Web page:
KT Waxman, DNP, RN, FAAN, a distinguished nurse leader in hospitals and academic institutions, will join the UCSF School of Nursing starting Dec. 1, 2021 as the director of its Doctor of Nursing Practice (DNP) program. Waxman has been the director of the University of San Francisco’s Executive Leadership DNP program since 2014.
Q: Tell us about your background and how it has prepared you to lead the DNP program.
Waxman: I have spent most of my career in nursing leadership and administration. I worked in hospitals and health systems, serving as a vice president for patient care services, chief nursing officer and chief operating officer, and then I became a consultant. I have held leadership positions on various professional association boards. The culmination of these rich experiences has prepared me to lead a program of this caliber.
Q: What attracted you to the position of DNP director at UCSF?
Waxman: I have tremendous respect for the UCSF School of Nursing and its reputation. Dean [Catherine] Gilliss’ vision for the School and the DNP program really resonated with me and I am excited to be a part of it. Working collaboratively with UCSF Medical Center and the new UCSF Leadership Institute [a partnership between the School of Nursing and UCSF Health Center for Nursing Excellence and Innovation] is another component of the work that attracted me here. My skillset includes growing new programs, implementing projects and building relationships, so it is a great fit.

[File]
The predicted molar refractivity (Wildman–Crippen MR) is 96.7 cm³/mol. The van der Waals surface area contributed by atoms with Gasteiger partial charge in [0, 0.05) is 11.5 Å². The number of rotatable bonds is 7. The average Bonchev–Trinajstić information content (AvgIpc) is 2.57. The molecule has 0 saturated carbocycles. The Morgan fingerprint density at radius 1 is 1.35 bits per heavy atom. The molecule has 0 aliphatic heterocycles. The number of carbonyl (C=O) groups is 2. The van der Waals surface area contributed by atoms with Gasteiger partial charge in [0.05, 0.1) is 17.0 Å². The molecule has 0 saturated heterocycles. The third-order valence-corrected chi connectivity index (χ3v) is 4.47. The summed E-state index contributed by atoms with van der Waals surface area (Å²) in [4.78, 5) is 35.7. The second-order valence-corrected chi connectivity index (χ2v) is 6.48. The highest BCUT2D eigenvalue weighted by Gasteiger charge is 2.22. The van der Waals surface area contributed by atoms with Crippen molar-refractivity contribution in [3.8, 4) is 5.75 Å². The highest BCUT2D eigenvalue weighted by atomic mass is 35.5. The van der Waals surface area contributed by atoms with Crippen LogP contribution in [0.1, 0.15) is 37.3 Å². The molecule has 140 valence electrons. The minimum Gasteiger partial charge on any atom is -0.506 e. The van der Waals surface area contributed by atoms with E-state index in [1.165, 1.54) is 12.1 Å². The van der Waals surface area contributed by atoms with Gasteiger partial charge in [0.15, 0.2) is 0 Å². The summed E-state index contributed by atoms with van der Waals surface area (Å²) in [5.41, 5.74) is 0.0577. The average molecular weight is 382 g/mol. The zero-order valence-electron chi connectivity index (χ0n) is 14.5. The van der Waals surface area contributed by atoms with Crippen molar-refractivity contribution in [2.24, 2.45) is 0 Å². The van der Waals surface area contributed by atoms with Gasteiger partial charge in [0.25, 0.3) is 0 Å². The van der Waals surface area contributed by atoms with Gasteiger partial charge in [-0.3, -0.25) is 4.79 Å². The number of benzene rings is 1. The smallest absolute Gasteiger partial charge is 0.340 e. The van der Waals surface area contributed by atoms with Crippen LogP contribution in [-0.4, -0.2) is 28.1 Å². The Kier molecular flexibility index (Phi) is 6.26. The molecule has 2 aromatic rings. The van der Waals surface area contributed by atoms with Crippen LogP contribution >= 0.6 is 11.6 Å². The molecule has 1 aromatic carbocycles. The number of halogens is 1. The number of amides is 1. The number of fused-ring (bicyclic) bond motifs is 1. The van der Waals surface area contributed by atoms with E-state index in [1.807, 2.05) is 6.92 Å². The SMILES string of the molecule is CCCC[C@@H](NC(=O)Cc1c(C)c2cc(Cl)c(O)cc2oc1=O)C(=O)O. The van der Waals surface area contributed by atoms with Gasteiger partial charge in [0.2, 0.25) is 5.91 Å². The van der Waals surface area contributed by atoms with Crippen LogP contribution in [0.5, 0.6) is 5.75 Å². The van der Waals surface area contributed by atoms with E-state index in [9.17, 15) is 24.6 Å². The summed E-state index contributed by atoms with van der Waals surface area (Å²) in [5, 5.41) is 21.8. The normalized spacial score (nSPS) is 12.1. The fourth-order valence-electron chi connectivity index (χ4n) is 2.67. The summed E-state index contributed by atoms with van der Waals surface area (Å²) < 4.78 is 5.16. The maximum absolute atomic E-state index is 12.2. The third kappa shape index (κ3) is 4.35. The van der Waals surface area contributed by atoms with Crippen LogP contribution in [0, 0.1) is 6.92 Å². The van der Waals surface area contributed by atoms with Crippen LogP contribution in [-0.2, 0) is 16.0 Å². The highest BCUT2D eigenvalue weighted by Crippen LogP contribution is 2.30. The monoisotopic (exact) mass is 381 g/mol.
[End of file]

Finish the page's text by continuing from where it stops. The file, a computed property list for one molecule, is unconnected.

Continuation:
Q: What initial steps will you take in leading our DNP program, which began in 2018. What is your long-term vision?
Waxman: I hope to meet with all faculty and key stakeholders to identify their needs and understand any gaps we may have. The focus is to continue to grow the DNP program with a focus on executive leadership. In collaboration with the UCSF Medical Center and the Leadership Institute, I will work to identify those leaders and emerging leaders who desire to gain a doctoral degree. My long-term vision is to expand the program and have a national presence.
Q: What do you envision are some of the major challenges?
Waxman: One challenge is clearly articulating the difference between the PhD and the DNP. For example, if a director comes through the Leadership Institute and says, “I want to get my doctorate degree,” we need to guide them toward the right program. Do they want to conduct research or stay in clinical practice as a leader? Health care systems need both PhDs and DNPs. Communicating that effectively is important. Aligning our curriculum with the needs of medical centers is also important. We have a large PhD faculty at UCSF — and rightly so as it’s a research institution. I hope to collaborate with the PhD faculty routinely and work together to meet the needs of our students and patients.
Q: Five years from now, how would you define success for the DNP program?
Waxman: Success for me is that we will be ranked as one of the top DNP programs in the country, if not No. 1. Our graduates, faculty and alumni will be presenting all over the country at conferences showcasing our great work. We will have produced scholarly publications, including how the DNP and PhD work together.